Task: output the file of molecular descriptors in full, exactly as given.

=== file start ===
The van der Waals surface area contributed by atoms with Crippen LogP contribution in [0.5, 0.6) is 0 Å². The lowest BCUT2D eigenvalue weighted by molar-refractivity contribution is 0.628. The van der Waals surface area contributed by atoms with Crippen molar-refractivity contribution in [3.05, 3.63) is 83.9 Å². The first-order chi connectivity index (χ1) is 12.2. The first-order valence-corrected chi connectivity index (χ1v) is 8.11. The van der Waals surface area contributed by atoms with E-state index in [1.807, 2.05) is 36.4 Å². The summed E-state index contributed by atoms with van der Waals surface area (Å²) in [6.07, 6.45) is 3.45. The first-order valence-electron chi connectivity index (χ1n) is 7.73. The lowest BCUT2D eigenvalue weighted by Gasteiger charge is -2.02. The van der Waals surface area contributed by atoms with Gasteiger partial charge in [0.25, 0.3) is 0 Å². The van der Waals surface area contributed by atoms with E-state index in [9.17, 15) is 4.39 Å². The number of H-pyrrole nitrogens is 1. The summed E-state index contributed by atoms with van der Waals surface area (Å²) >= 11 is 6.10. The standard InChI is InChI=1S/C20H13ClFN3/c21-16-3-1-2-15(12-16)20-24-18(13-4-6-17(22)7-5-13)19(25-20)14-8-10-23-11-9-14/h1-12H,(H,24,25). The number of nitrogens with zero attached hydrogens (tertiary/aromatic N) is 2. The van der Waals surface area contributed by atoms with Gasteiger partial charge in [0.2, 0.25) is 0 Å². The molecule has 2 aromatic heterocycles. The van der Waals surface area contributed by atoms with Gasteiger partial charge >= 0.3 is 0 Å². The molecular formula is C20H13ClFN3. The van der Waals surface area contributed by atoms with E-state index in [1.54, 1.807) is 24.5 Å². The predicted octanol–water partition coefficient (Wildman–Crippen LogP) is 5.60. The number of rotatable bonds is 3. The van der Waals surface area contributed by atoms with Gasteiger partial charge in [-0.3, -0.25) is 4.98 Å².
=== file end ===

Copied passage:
The van der Waals surface area contributed by atoms with Crippen LogP contribution in [0.5, 0.6) is 0 Å². The lowest BCUT2D eigenvalue weighted by molar-refractivity contribution is 0.628. The van der Waals surface area contributed by atoms with Crippen molar-refractivity contribution in [3.05, 3.63) is 83.9 Å². The first-order chi connectivity index (χ1) is 12.2. The first-order valence-corrected chi connectivity index (χ1v) is 8.11. The van der Waals surface area contributed by atoms with E-state index in [1.807, 2.05) is 36.4 Å². The summed E-state index contributed by atoms with van der Waals surface area (Å²) in [6.07, 6.45) is 3.45. The first-order valence-electron chi connectivity index (χ1n) is 7.73. The lowest BCUT2D eigenvalue weighted by Gasteiger charge is -2.02. The van der Waals surface area contributed by atoms with Gasteiger partial charge in [0.25, 0.3) is 0 Å². The van der Waals surface area contributed by atoms with E-state index in [9.17, 15) is 4.39 Å². The number of H-pyrrole nitrogens is 1. The summed E-state index contributed by atoms with van der Waals surface area (Å²) >= 11 is 6.10. The standard InChI is InChI=1S/C20H13ClFN3/c21-16-3-1-2-15(12-16)20-24-18(13-4-6-17(22)7-5-13)19(25-20)14-8-10-23-11-9-14/h1-12H,(H,24,25). The number of nitrogens with zero attached hydrogens (tertiary/aromatic N) is 2. The van der Waals surface area contributed by atoms with Gasteiger partial charge in [0.2, 0.25) is 0 Å². The molecule has 2 aromatic heterocycles. The van der Waals surface area contributed by atoms with Gasteiger partial charge >= 0.3 is 0 Å². The molecular formula is C20H13ClFN3. The van der Waals surface area contributed by atoms with E-state index in [1.54, 1.807) is 24.5 Å². The predicted octanol–water partition coefficient (Wildman–Crippen LogP) is 5.60. The number of rotatable bonds is 3. The van der Waals surface area contributed by atoms with Gasteiger partial charge in [-0.3, -0.25) is 4.98 Å².